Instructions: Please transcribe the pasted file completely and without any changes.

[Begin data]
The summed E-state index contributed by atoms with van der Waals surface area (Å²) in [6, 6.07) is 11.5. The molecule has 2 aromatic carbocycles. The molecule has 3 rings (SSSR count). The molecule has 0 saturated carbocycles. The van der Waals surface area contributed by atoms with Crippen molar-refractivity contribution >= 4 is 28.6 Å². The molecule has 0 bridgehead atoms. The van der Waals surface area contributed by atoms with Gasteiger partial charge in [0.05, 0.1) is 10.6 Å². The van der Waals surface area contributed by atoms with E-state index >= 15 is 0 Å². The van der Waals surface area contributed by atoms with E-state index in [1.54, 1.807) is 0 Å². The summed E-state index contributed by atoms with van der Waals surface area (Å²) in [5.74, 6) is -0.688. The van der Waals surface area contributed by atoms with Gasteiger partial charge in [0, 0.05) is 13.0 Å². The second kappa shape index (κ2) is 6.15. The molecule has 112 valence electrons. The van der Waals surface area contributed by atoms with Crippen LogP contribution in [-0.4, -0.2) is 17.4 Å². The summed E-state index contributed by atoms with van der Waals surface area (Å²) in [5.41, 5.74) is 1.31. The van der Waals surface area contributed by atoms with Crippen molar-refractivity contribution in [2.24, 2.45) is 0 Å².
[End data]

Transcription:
The summed E-state index contributed by atoms with van der Waals surface area (Å²) in [6, 6.07) is 11.5. The molecule has 2 aromatic carbocycles. The molecule has 3 rings (SSSR count). The molecule has 0 saturated carbocycles. The van der Waals surface area contributed by atoms with Crippen molar-refractivity contribution >= 4 is 28.6 Å². The molecule has 0 bridgehead atoms. The van der Waals surface area contributed by atoms with Gasteiger partial charge in [0.05, 0.1) is 10.6 Å². The van der Waals surface area contributed by atoms with E-state index >= 15 is 0 Å². The van der Waals surface area contributed by atoms with E-state index in [1.54, 1.807) is 0 Å². The summed E-state index contributed by atoms with van der Waals surface area (Å²) in [5.74, 6) is -0.688. The van der Waals surface area contributed by atoms with Gasteiger partial charge in [0, 0.05) is 13.0 Å². The second kappa shape index (κ2) is 6.15. The molecule has 112 valence electrons. The van der Waals surface area contributed by atoms with Crippen LogP contribution in [-0.4, -0.2) is 17.4 Å². The summed E-state index contributed by atoms with van der Waals surface area (Å²) in [5.41, 5.74) is 1.31. The van der Waals surface area contributed by atoms with Crippen molar-refractivity contribution in [2.24, 2.45) is 0 Å².